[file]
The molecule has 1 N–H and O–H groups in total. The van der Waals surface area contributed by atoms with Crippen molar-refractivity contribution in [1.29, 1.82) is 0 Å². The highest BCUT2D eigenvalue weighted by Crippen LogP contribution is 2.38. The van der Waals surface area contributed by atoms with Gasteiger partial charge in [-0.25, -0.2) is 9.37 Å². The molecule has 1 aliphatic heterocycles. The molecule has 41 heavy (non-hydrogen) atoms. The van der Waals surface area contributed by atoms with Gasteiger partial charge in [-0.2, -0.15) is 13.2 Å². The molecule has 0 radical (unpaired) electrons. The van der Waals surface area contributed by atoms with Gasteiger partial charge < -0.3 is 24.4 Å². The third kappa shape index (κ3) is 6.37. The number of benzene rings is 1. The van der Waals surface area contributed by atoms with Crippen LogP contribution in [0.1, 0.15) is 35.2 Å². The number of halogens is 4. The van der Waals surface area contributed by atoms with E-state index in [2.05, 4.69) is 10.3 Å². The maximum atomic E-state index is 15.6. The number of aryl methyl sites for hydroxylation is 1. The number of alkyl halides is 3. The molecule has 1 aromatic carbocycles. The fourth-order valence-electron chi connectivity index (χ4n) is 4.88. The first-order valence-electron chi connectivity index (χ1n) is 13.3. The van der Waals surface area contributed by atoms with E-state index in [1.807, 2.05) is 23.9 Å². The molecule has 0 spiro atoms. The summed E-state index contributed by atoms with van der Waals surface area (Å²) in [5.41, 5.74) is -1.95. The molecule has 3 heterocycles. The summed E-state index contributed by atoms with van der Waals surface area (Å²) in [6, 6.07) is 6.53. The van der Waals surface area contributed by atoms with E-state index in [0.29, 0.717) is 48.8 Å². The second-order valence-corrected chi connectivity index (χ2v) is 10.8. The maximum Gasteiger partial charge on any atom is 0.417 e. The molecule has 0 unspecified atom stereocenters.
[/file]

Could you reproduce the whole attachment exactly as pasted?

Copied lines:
The molecule has 1 N–H and O–H groups in total. The van der Waals surface area contributed by atoms with Crippen molar-refractivity contribution in [1.29, 1.82) is 0 Å². The highest BCUT2D eigenvalue weighted by Crippen LogP contribution is 2.38. The van der Waals surface area contributed by atoms with Gasteiger partial charge in [-0.25, -0.2) is 9.37 Å². The molecule has 1 aliphatic heterocycles. The molecule has 41 heavy (non-hydrogen) atoms. The van der Waals surface area contributed by atoms with Gasteiger partial charge in [-0.2, -0.15) is 13.2 Å². The molecule has 0 radical (unpaired) electrons. The van der Waals surface area contributed by atoms with Gasteiger partial charge < -0.3 is 24.4 Å². The third kappa shape index (κ3) is 6.37. The number of benzene rings is 1. The van der Waals surface area contributed by atoms with Crippen LogP contribution in [0.1, 0.15) is 35.2 Å². The number of halogens is 4. The van der Waals surface area contributed by atoms with E-state index in [2.05, 4.69) is 10.3 Å². The maximum atomic E-state index is 15.6. The number of aryl methyl sites for hydroxylation is 1. The number of alkyl halides is 3. The molecule has 1 aromatic carbocycles. The fourth-order valence-electron chi connectivity index (χ4n) is 4.88. The first-order valence-electron chi connectivity index (χ1n) is 13.3. The van der Waals surface area contributed by atoms with E-state index in [1.807, 2.05) is 23.9 Å². The molecule has 0 spiro atoms. The summed E-state index contributed by atoms with van der Waals surface area (Å²) in [5.41, 5.74) is -1.95. The molecule has 3 heterocycles. The summed E-state index contributed by atoms with van der Waals surface area (Å²) in [6, 6.07) is 6.53. The van der Waals surface area contributed by atoms with E-state index in [0.29, 0.717) is 48.8 Å². The second-order valence-corrected chi connectivity index (χ2v) is 10.8. The maximum Gasteiger partial charge on any atom is 0.417 e. The molecule has 0 unspecified atom stereocenters.